- I can’t guarantee I’ll be able to pay investors back (women seem to think it is only okay to offer an investment opportunity if the return on investment can be guaranteed, which of course is not what investors expect, unless they are investing in an FDIC insured bank account!)
Other things that come up are fears around rejection. Women seem to take rejection more personally and therefore feel more hurt when they get a no from a potential investor, causing them to be more hesitant to ask in the first place.
Women also tend to downplay their accomplishments and dwell on the things that can still be improved, so it can be hard for them to imagine why anyone would invest in their business.
Many women are used to doing things for themselves and are not accustomed to asking for support. They may feel that asking for investment is a sign of failure or weakness because it shows that they are unable to grow their business without any outside support.
Finally, and maybe most pernicious, many women have fears around growing their businesses. Women assume that growing their business will mean more stress, pressure, and hard work and they simply don’t want to make the sacrifices that would require. And a voice inside may say, “Who am I to do this?”
Here are some of the things the women we interviewed said:
- Number 1 is confidence, confidence, confidence. You have to be confident that you can take that person’s money and earn some money back.
- Probably confidence. Feeling confident that I wasn’t going to look dumb approaching someone.
- Women don’t take themselves seriously enough, nor does the business community.
- Culturally, female entrepreneurs are not trained to ask directly for what they want, and I think that’s a learned skill.
- Women internalize they’re not good at math or finance.
Knowledge of the Options
Not all of the beliefs that hold women back from raising money are “limiting” or negative. Sometimes, women are so committed to the values and mission of their business that they are unwilling to give up control to investors that will push them to grow their business at any cost. Unfortunately, many entrepreneurs are not aware that there are many ways to raise capital and that it is possible to choose a strategy that is in greater alignment with the woman’s goals and values.
Finally, there is a great deal of evidence that bias (both conscious and unconscious) continues to be rampant in the world of entrepreneurship. While this can manifest in multiple ways (anything from potential investors making inappropriate sexist comments to women entrepreneurs to investors assuming that women won’t be as committed to their businesses because of child rearing obligations), the most pervasive problem is investors’ unconscious belief about what an investable entrepreneur looks like. I don’t know any investor (including myself (Jenny)) who hasn’t been affected by this unconscious bias. I’ll admit that a tall, gray-haired, white man who confidently introduces himself as a serial entrepreneur may “feel” more investable to me than a woman who reveals that she has had both successes and failures and doesn’t come off quite as self-assured. What I have learned over the years is that these impressions are often very bad predictors of who actually will be the best steward of investors’ money.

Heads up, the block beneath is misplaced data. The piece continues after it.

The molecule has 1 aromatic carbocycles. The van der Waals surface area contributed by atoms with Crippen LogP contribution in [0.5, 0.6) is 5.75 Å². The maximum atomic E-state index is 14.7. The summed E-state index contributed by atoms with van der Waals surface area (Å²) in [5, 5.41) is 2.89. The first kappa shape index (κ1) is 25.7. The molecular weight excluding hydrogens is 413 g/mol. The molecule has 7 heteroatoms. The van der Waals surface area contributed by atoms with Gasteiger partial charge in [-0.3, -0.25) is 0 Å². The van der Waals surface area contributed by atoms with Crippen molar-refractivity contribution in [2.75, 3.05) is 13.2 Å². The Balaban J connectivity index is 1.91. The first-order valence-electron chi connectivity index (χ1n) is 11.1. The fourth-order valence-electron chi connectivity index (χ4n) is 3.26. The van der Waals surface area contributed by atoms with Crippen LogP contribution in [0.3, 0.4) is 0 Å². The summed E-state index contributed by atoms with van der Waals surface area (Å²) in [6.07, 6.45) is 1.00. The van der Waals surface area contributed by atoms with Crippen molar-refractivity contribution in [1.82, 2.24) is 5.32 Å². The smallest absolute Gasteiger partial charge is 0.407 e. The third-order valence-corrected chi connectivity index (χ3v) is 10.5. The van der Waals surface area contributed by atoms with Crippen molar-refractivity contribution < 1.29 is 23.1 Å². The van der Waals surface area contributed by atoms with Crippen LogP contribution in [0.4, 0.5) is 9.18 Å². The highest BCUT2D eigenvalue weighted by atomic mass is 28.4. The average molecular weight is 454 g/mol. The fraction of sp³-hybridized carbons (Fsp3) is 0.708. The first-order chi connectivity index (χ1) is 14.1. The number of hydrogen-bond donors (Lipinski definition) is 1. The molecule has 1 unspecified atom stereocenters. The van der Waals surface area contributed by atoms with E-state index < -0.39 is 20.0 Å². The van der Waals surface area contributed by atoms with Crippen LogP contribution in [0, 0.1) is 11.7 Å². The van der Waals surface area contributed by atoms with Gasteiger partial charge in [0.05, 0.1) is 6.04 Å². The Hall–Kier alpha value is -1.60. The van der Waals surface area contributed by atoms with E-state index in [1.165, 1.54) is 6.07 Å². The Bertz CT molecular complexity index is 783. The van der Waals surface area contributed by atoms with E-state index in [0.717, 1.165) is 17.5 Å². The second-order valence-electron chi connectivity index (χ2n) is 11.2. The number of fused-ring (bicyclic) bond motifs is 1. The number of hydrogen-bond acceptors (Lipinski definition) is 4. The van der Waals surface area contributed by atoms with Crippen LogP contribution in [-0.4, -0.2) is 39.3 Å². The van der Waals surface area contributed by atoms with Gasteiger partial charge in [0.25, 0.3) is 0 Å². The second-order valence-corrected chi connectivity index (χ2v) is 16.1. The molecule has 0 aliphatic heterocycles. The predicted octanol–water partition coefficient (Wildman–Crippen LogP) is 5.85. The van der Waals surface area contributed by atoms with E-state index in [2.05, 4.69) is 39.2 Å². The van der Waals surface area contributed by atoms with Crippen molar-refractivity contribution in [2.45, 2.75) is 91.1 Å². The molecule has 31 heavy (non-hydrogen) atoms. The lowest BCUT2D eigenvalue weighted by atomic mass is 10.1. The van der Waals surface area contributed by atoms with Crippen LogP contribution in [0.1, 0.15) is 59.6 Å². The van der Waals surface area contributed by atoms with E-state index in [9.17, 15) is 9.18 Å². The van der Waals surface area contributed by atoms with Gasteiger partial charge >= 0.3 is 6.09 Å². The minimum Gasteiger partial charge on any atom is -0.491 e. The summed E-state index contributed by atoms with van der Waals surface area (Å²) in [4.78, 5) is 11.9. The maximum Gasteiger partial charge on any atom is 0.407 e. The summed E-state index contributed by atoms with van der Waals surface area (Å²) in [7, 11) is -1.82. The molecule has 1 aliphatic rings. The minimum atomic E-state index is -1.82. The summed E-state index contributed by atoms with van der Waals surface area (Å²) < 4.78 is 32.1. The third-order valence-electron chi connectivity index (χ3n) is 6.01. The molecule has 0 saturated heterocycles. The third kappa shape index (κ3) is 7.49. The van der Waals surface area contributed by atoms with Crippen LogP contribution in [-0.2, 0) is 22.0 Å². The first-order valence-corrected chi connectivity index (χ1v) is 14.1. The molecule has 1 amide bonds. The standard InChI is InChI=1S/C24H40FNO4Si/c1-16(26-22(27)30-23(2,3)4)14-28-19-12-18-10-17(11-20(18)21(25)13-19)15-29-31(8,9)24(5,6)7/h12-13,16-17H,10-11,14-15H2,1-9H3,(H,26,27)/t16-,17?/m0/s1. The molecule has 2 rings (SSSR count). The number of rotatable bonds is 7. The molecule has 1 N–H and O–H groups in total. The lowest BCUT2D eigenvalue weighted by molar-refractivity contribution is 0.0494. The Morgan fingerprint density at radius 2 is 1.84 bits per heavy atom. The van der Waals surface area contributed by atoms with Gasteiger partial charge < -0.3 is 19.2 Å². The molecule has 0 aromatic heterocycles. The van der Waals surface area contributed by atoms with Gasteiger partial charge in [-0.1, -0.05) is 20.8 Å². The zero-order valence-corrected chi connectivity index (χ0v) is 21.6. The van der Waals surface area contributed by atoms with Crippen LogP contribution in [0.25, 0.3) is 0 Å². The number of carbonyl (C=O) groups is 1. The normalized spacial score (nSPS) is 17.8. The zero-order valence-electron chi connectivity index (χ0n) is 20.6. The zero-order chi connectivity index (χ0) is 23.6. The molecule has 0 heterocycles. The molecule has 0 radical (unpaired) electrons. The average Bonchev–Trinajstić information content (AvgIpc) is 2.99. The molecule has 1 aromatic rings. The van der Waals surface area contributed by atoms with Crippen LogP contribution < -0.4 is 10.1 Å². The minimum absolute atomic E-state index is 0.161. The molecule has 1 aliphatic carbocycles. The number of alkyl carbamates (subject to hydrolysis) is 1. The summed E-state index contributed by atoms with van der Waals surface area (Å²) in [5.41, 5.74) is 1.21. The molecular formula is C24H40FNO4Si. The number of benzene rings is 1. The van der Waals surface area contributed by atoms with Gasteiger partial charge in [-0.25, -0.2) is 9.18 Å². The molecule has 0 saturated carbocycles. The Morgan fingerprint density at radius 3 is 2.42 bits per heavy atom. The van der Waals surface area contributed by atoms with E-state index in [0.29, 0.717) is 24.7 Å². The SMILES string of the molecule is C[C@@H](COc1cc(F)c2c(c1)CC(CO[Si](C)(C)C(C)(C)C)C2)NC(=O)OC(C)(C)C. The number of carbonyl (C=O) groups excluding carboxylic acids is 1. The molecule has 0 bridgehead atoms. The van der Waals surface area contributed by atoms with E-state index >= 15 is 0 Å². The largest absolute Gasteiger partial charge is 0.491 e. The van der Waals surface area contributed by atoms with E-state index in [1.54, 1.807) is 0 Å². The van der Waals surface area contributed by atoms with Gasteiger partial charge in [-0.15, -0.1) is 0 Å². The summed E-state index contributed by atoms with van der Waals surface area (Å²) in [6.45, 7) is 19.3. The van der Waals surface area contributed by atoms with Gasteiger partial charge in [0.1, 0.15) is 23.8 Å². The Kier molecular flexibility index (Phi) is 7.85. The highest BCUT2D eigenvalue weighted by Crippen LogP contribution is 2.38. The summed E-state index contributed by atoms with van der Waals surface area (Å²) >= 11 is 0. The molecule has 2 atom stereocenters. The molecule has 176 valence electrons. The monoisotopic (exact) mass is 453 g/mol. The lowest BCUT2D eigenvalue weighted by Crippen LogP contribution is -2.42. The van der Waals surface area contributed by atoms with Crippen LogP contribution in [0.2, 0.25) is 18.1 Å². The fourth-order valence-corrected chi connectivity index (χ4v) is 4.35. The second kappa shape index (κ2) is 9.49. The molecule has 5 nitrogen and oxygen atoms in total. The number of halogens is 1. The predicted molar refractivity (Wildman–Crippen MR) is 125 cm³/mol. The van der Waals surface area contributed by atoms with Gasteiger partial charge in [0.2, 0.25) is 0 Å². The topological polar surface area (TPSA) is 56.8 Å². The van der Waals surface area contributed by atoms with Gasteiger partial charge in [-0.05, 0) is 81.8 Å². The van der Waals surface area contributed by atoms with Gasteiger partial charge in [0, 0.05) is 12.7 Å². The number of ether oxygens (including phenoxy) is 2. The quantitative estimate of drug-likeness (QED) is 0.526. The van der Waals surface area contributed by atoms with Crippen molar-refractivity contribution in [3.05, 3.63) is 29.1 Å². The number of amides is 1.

Here are some of the things the women we interviewed said about biases they’ve encountered:
- I think there is a subconscious bias. There’s an expectation that women will take a break to have children, or maybe aren’t viewed as seriously. I think women are equally prepared and capable, and it’s a matter of getting into the room and having those introductions.
- I’m just speculating, but I would guess that there is an old-boys network that women are not really part of yet. That’s my suspicion.
- Men have more credibility. I was talking to another entrepreneur, he’s in the same boat I am. And when we spoke he got a $10,000 loan [which I didn’t get]. And so part of me thought part of it was because he’s a white man.
Further research is needed regarding female entrepreneurs raising capital. As long as women keep their businesses small and struggling, our economy is being deprived of an amazing source of innovation and wealth creation.
The National Women’s Business Council noted there is a strong need to promote a broader range of alternatives for capital access, as female entrepreneurs experience a pronounced disparity in attempting to raise angel and venture capital. And, as noted above, this approach may be wrong for the vast majority of women entrepreneurs (and entrepreneurs in general).
We call on the academic and research communities to devote some serious resources to the study of what stands in the way of women raising the money they need to grow their businesses to the ideal size and thereby make the contributions they are capable of making to our economy and future.
What to do if you need to raise money now!
Just knowing that you’re not alone – that many of the limiting beliefs that go through your head are so common can help you recognize that they are just thoughts and you don’t have to believe what they say!
Another important step is to get informed about all of the different potential sources of capital so you can find one that fits your unique goals and values.
Finally, don’t try to do it alone! Join a supportive community of like-minded women entrepreneurs and go through the process together.
To apply to talk to Jenny about your capital raising strategy, click here.
 Raina, Sahil. “Research: The Gender Gap in Startup Success Disappears When Women Fund Women.” Harvard Business Review. Harvard Business School, 19 July 2016. Web. 21 Apr. 2017.
 Entrepreneurial Ecosystems and Their Service of Women Entrepreneurs. The National Women’s Business Council, Apr. 2017.
I was recently interviewed by my friend Tania Vasallo, the founder of The Courage to be Happy Community.